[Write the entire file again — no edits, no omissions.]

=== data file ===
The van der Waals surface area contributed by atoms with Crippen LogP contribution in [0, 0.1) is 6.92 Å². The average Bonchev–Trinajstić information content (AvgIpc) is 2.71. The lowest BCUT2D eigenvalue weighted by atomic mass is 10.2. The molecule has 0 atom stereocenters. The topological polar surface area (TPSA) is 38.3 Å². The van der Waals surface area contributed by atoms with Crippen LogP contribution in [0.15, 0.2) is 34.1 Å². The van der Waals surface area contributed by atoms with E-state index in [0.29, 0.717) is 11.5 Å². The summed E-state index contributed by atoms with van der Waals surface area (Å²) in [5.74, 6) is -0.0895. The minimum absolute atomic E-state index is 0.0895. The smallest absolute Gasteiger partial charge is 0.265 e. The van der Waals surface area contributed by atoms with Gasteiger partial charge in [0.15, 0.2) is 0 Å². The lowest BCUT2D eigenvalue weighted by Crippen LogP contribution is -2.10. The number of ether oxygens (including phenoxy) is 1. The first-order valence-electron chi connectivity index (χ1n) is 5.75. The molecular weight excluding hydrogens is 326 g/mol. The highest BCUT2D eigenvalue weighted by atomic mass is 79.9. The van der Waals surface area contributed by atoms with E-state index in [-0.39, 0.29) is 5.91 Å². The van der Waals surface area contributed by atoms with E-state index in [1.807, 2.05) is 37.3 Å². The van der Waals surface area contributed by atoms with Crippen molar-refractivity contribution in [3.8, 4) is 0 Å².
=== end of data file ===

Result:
The van der Waals surface area contributed by atoms with Crippen LogP contribution in [0, 0.1) is 6.92 Å². The average Bonchev–Trinajstić information content (AvgIpc) is 2.71. The lowest BCUT2D eigenvalue weighted by atomic mass is 10.2. The molecule has 0 atom stereocenters. The topological polar surface area (TPSA) is 38.3 Å². The van der Waals surface area contributed by atoms with Crippen LogP contribution in [0.15, 0.2) is 34.1 Å². The van der Waals surface area contributed by atoms with E-state index in [0.29, 0.717) is 11.5 Å². The summed E-state index contributed by atoms with van der Waals surface area (Å²) in [5.74, 6) is -0.0895. The minimum absolute atomic E-state index is 0.0895. The smallest absolute Gasteiger partial charge is 0.265 e. The van der Waals surface area contributed by atoms with Gasteiger partial charge in [0.15, 0.2) is 0 Å². The lowest BCUT2D eigenvalue weighted by Crippen LogP contribution is -2.10. The number of ether oxygens (including phenoxy) is 1. The first-order valence-electron chi connectivity index (χ1n) is 5.75. The molecular weight excluding hydrogens is 326 g/mol. The highest BCUT2D eigenvalue weighted by atomic mass is 79.9. The van der Waals surface area contributed by atoms with E-state index in [-0.39, 0.29) is 5.91 Å². The van der Waals surface area contributed by atoms with E-state index in [1.807, 2.05) is 37.3 Å². The van der Waals surface area contributed by atoms with Crippen molar-refractivity contribution in [3.8, 4) is 0 Å².